Quarterly Commentary: 3rd Quarter 2018 - Markets Return to Normal; Which Means UnpredictableSubmitted by Integras Partners on February 1st, 2019
Markets Return to Normal; Which Means Unpredictable
TYPICALLY, THESE COMMENTARIES FOCUS ON THE CALENDAR QUARTER JUST ENDED.
The first half of 2018 was muted, the third quarter was robust, and as we write in the second week of October, the picture is changing dramatically.
This year started with the world’s two largest economies (the U.S. and China) escalating trade tensions, followed by piling on with increasing tariffs. International markets suffered under these pressures and a stronger US dollar. This summer saw modest international gains but for 2018 the MSCI EAFE Index (the broadest foreign metric) has dropped 1.7% while emerging markets are down nearly 10%.
The S&P 500 Index® was up a mere 3% for the first six months. The Russell 2000 (Small Cap) Index® was up about 11% as investors sought growth in small companies more immune from international exposure. The U.S. Aggregate Bond Index is down 1.6% for the year as interest rates are rising.
When this quarter started in July, worries seemed to evaporate as our stock markets marched upward for almost the full 90 days. The administration reached agreements with both Mexico and Canada (our largest trading partners after the E.U. and China), corporate earnings increased while both consumer sentiment and leading economic indicators improved. During the summer quarter, the S&P 500 was up 7.7%, the Russell 2000 (Small Cap) Index gained 3.6%, and the tech-heavy NASDAQ climbed 7.1%.
WHAT WE’RE NOW EXPERIENCING IS A TRUER PICTURE OF HOW MARKETS BEHAVE.
Trends in place for several years remain in place. Growth continues to outperform value stocks. Quality, “Dividend Growth” names considered the “safer” parts of the market, have underperformed growth stocks by nearly 12% this year. Unsustainable over the long-term, this trend has held since early 2016, and our portfolio strategies remain overweighted to growth given this performance differential.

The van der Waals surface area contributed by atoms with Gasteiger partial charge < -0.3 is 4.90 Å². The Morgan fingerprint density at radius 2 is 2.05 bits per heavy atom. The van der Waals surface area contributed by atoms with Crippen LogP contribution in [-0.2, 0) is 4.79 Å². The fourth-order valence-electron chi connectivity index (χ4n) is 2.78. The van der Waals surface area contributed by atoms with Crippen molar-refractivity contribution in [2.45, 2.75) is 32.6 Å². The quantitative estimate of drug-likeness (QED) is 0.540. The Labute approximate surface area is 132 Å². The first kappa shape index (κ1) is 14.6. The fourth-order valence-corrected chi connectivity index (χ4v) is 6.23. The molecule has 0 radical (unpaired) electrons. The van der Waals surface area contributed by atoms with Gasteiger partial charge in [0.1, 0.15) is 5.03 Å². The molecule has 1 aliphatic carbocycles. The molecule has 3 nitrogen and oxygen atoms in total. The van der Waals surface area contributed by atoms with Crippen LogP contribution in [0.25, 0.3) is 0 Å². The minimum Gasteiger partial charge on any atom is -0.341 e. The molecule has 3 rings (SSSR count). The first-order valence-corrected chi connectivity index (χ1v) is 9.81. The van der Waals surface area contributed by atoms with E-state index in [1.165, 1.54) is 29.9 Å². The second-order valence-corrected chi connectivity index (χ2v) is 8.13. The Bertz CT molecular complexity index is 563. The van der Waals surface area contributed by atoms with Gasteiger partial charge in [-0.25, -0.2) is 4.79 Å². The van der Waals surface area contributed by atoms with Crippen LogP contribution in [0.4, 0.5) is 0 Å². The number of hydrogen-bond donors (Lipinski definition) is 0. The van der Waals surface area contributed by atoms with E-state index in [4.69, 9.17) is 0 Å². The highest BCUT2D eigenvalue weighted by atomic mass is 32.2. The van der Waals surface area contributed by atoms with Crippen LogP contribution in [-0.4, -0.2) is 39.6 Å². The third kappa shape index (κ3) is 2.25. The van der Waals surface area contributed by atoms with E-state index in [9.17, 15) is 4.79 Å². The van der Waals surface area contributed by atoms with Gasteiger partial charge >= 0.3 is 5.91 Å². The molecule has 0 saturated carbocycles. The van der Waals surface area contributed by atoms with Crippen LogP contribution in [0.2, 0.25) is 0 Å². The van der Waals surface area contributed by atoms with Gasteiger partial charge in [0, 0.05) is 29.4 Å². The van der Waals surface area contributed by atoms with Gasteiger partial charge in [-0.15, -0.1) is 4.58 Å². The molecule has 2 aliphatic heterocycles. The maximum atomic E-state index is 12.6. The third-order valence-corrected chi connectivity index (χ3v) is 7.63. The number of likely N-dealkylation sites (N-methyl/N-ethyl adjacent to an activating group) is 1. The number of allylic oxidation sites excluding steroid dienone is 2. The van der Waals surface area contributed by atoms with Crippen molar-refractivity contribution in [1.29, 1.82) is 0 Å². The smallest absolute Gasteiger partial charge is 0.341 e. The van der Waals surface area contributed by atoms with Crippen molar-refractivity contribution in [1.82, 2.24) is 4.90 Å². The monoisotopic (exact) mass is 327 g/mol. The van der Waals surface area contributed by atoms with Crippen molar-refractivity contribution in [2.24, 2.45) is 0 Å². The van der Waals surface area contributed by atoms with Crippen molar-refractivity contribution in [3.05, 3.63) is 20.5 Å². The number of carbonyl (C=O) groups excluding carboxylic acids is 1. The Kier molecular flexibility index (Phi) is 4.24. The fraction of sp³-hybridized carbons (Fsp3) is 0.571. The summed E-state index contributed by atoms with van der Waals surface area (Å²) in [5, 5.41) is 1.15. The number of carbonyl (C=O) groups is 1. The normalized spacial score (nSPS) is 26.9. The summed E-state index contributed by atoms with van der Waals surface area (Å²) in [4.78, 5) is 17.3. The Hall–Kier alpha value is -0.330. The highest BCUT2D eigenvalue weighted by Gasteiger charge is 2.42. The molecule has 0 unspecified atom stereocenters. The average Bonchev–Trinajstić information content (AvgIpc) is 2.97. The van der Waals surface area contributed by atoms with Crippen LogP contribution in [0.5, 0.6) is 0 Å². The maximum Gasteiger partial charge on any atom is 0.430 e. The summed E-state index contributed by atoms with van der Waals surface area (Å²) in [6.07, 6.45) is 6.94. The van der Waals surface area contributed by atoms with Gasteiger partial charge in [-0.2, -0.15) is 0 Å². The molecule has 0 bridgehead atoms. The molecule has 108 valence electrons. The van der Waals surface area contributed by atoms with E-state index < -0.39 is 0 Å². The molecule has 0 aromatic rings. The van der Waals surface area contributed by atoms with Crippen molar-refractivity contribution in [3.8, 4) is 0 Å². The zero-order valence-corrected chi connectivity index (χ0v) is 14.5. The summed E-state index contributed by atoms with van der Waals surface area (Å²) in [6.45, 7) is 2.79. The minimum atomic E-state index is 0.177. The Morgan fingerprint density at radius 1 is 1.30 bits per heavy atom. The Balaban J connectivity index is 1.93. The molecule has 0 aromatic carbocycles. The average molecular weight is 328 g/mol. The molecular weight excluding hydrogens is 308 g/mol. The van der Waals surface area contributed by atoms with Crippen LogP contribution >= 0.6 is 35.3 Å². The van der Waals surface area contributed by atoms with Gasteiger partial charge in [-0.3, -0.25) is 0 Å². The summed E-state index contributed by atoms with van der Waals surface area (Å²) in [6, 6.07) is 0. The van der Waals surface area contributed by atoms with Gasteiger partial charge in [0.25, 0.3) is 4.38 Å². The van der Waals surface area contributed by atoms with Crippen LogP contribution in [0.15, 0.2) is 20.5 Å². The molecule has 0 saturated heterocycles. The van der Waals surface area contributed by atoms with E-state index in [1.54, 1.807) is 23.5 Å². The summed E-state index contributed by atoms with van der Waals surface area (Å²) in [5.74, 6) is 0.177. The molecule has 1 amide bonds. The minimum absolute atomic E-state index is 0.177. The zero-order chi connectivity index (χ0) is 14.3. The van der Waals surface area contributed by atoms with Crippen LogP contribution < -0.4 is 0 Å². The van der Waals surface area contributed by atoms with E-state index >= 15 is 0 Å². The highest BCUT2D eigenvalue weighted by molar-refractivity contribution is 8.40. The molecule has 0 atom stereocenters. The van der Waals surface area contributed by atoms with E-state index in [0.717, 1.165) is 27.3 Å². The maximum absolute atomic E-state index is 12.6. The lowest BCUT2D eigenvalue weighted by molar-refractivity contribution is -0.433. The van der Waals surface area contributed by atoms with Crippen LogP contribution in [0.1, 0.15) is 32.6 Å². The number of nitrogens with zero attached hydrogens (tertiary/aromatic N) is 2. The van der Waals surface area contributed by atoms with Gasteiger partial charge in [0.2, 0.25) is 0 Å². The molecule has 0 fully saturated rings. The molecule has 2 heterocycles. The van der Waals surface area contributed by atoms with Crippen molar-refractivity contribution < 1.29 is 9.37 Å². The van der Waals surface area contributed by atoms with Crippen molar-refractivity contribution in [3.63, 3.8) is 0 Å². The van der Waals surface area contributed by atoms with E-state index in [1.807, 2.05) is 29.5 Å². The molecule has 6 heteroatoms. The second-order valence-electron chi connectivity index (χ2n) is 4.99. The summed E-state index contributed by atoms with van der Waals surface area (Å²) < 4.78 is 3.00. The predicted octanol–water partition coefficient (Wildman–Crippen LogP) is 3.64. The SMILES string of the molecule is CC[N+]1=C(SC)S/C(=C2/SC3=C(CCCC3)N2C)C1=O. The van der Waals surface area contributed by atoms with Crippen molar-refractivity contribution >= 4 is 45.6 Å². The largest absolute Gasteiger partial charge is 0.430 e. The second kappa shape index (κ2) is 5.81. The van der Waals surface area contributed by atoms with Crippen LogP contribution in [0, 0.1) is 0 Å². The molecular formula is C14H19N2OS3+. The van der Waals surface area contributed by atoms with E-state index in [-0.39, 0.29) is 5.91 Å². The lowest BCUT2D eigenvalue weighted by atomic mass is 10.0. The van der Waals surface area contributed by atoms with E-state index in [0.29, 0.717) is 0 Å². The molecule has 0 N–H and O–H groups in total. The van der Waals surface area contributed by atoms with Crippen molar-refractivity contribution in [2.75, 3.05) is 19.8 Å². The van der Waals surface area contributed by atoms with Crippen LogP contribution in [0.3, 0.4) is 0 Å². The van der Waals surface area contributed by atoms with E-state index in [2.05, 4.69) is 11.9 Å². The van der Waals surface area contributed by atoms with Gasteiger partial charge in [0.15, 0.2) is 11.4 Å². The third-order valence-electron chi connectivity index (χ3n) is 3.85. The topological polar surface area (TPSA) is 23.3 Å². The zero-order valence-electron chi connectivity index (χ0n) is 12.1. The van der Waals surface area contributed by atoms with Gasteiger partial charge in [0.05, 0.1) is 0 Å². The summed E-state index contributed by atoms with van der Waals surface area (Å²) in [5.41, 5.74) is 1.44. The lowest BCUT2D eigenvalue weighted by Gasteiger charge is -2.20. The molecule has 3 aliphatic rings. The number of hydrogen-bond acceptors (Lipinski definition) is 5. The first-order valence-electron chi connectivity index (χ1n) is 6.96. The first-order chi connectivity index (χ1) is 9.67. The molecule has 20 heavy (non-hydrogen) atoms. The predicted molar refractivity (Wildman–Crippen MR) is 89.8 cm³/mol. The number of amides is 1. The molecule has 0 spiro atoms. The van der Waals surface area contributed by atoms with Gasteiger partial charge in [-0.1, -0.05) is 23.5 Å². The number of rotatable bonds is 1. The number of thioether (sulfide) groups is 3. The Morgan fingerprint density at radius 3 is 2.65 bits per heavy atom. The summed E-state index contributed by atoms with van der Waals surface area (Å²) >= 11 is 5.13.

In previous writings, we have illustrated the serenity that grew among investors during what has become the second-longest Bull Market in U.S. history. Through September 30th, US markets led the world with the S&P 500 up 10.5% and the Russell 2000 gaining 14.6%. For the first two weeks of October, the S&P is down 5.77% and the tech-heavy NASDAQ lost 7.52%
We know the discomfort that accompanies investing in volatile markets. For many clients, we have taken steps over the past year to ensure that needed cash flows are secure.
ECONOMY AND INFLUENCING FACTORS GOING FORWARD
U.S. earnings expectations exceed 20% this year (aided by tax cuts), with economic growth (GDP) close to 3.5%, which is greater than we’ve seen for several years. Strong manufacturing and employment, rising leading economic indicators and additional boosts possible from repatriated overseas cash and capital investment. Negative and potentially negative influences are US protectionism (tariffs), rising short-term interest rates, the narrative of “this is as good as it gets,” and a general decoupling of the US economy from the rest of the world as it strengthens while other major economies are weakening.